A week ago Friday, I went out to the opening night of Noblesville Babe Ruth Baseball.
For the 35 years I’ve lived and worked in Noblesville and visited Forest Park and the adjacent aquatic center, I’d never step foot into the ballpark.
Being there almost felt like life was back to normal. There were lots of people, gathered in small groups, chatting, fist-bumping, shaking hands, giving hugs. Folks were ordering food at the concession stand. And players were practicing on the field. Fans were sitting together in the stands and on the picnic tables behind the fence.
I looked around and saw few, if any face masks, except for the required masks worn by Noblesville East Middle School Vocal Revolution Show Choir who sang the National Anthem under the direction of Jordan Rattenbury.
The ballpark was a busy place. Noblesville Mayor Chris Jensen was there to honor Mike Concannon, manager of the 2011 World Series team, which was celebrating its 10-year reunion. Concannon reminisced for a time in front of the crowd.
Also, the Beaver family, led by Chris Beaver and his dad, Allyn Beaver, was there for a ribbon-cutting of the opening of the freshly updated field, the unveiling of the new Beaver Materials scoreboard and a second ribbon-cutting of the Jane Beaver Legacy Diamonds Landmark donated by Beaver Materials. (Jane Beaver, who died a year ago, was Allyn Beaver’s wife and Chris Beaver’s mom) The company’s donations are among the improvements that had already started before the Beavers got involved, thanks to Noblesville Babe Ruth sports director Chris Thomas.
Thomas, who has been on and off the board for the past 15 years, rejoined the board about 18 months ago, as his oldest son, Chase, 13, joined the league, and Thomas came on as president.
While the diamonds have a new Beaver name, Logan Field and Emmerson Field will continue to celebrate their own legacies and will keep their field names.
Logan Field was named after Logan A. Costlow, the granddaughter of Noblesville’s Steve Costlow and daughter of Jodi Costlow. Logan passed in 2002, at age 5.
Emmerson Field was named after Noblesville’s Dean Emmerson, who sadly had a fall on the same night as the Babe Ruth opening and went to a hospital ICU. He passed four days later, on Tuesday, April 27, which was actually national Babe Ruth Baseball Day. Emmerson, who had battled Parkinson’s disease for more than 24 years, died at age 73.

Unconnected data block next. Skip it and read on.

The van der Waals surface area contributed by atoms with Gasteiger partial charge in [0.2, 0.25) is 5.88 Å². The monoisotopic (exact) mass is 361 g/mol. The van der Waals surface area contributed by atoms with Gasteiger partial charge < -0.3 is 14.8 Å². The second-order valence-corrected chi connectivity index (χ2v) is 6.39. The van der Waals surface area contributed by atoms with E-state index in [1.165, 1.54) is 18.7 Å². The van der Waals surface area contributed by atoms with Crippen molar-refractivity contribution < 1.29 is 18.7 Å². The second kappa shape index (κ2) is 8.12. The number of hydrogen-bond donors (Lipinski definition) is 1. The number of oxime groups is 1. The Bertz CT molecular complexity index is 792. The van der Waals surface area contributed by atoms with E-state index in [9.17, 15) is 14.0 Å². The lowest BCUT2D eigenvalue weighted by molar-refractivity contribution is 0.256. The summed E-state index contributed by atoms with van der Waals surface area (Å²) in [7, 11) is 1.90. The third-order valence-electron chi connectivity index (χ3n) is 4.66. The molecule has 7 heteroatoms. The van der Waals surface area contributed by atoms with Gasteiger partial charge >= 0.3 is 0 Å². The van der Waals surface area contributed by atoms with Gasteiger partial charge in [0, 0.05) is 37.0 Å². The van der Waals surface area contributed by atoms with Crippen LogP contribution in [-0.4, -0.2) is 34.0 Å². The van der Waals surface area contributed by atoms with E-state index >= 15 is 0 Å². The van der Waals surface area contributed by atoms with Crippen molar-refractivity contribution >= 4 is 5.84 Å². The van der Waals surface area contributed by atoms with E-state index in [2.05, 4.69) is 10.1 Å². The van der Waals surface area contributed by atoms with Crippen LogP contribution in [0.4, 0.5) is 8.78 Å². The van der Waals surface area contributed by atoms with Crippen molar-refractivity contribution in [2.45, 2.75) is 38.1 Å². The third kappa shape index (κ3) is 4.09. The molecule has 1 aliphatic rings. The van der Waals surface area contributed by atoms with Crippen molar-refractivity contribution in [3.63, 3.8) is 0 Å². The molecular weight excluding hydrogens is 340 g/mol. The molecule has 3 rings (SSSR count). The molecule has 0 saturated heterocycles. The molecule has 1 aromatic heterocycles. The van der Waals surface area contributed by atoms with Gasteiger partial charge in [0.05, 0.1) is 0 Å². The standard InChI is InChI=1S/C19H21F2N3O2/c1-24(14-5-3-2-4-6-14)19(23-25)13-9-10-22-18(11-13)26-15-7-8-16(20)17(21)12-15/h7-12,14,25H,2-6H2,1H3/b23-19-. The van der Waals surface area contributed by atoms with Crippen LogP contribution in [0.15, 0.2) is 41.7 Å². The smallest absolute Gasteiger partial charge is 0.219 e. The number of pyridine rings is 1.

Rob Emmerson, one of Dean Emmerson’s four children, posted the sad news on Facebook at 5:04 p.m. Tuesday with a message from his mom, Sharon Emmerson. “There is only one Dean Emmerson. He was a great husband, dad, grandpa and person,” she said.
Rob Emmerson’s post received 170 responses, mostly condolences, including one from Tommi Davis Woloshin: “I’ll never forget the patience and kindness your dad showed me as he taught me the fundamentals of pitching. He touched so many lives.”
At 8:27 a.m. Wednesday, Noblesville Babe Ruth tweeted the news about Emmerson’s passing on the Twitter social networking service. “We lost a great man and friend of Noblesville Babe Ruth. Dean Emmerson was a long-time member of the board of directors and volunteered countless hours to the organization. Dean, you will be missed. RIP.”
Noblesville Babe Ruth Baseball posted on Facebook: “Tonight we honored one of our long time board members who was taken home yesterday. Dean Emmerson, you were an amazing man and champion of our program. You will be truly missed.”
Ryan Emmerson, one of Dean Emmerson’s four children, posted: “I spent an hour out at the fields tonight and I could have spent days there. There is just something about baseball at Forest Park that is magical. It was our sandlot. Growing up we’d go out there every night because someone we knew was playing. It didn’t matter who or when. I lived on freezer pops we’d get from foul balls. Such great years at that place.”
Dean Emmerson proudly took care of the fields for Noblesville Babe Ruth at Forest Park and Noblesville Girls Softball, for which he was also a board member, according to Emmerson’s obituary in The Times.
Due to Dean Emmerson’s tireless work, Emmerson Field was named after him in 2008, and the day of April 20, 2013, was declared Dean Emmerson Day in the City of Noblesville.
Services will be at 11 a.m. Tuesday at Randall and Roberts Funeral Center on Westfield Road in Noblesville, with son Robert Emmerson officiating, and visitation from 4 p.m. to 8 p.m. Monday. Memorial contributions may be made to the Indiana Parkinson Foundation and Noblesville Babe Ruth.
The earlier tweet was followed up at 11:01 a.m. by another tweet: “For the rest of the week, we will pay tribute to Dean. Flag will be flown at half-staff, moment of silence before games, and lights on Emmerson will be left on all night. Thanks Dean for your hard work and devotion to NBRB.” Many Twitter followers reacted and retweeted the news, including photo of the brightly lit field after dark.
Noblesville Babe Ruth has been around since 1964.
Want more? A Noblesville Babe Ruth Baseball Outing at Fox Prairie Golf Club on Aug. 27 will raise money for the ball park. The goal is to raise $5,000. Players and hole sponsors are being sought.

-Contact Betsy Reason at betsy@thetimes24-7.com. Read Dean Emmerson’s obituary in Friday’s edition of The Times